Chambers: Video a challenge for carriers, enterprises

Chambers: Video a challenge for carriers, enterprises

Video over IP will drive carrier and business network loads to new highs, forcing users to look to Cisco for products and services to manage this network stress, CEO John Chambers said to a group of industry and financial analysts.

Speaking at this week's Cisco's World Wide Analyst Conference, Chambers told the audience that video will be a key factor in allowing Cisco a 0 percent to 15 percent growth annually over the next several years.

"Video is an art, not a science," chambers said. "Making it work is really, really difficult."

Chambers said carrier network loads in countries outside the U.S. are growing at 100 percent a year. He predicts a 300 percent to 500 percent growth a year is possible, as countries in Asia and North America look to delier high-definnition IP television with advanced on-demand services.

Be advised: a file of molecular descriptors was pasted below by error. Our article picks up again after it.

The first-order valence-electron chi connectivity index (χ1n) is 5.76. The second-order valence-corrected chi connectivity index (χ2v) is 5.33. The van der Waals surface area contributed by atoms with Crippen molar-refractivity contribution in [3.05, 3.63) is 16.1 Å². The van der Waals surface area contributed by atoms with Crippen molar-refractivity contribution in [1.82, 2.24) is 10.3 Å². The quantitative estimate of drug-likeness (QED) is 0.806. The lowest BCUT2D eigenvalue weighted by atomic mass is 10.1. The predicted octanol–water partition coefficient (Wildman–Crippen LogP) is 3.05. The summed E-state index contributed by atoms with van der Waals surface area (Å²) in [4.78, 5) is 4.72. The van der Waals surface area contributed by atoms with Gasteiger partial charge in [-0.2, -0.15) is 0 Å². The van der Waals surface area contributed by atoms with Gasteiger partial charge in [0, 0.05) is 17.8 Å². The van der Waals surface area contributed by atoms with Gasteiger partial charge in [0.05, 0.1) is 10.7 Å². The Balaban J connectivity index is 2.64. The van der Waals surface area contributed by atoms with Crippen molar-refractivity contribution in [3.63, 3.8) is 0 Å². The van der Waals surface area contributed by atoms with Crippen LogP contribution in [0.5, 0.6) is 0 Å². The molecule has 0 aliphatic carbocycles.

This leads to a simple equation, which Chambers says, will work out well for the vendor and its shareholders.

"Loads on networks are what drives [the number of] devices we can sell," he added.

These factors justify the vendor's most significant internal product developments, and external acquisitions over the last few years.

"With video, we were good about connectivity and transport, but not good about interactions. That's why we acquired Scientific-Atlanta." The end-user interactions with SA's products fill this void. he added.

On his ambitious predictions of bandwidth growth video will bring, Chambers added, "so you know exactly why we built the [Carrier Routing System]," Cisco's multi-terabit Internet router.

In the enterprise, video and service-oriented applications will have a similar effect on business networks, creating more bandwidth, and complexity for network professionals to manage. The main driver is producitivty; as an example, Chambers said, a year's worth of e-mails can be communicated in a one- to two-hour video session, in some cases. Of course, this will all have to be done on a tight budget, he added.

"CIOs did such a good job consolidating data centers and cutting costs during [the economic] downturn," he said. "Now CEOs expect their CIOs to delver capabilities with flat or nominal growth in IT budgets."

Cisco's sales/technology pitch to make this happen: "run network applications as services and that are integrated tightly with network infrastructure."

"How you [can] share existing applications and bring up new applications faster" is the challenge, Chambers said.

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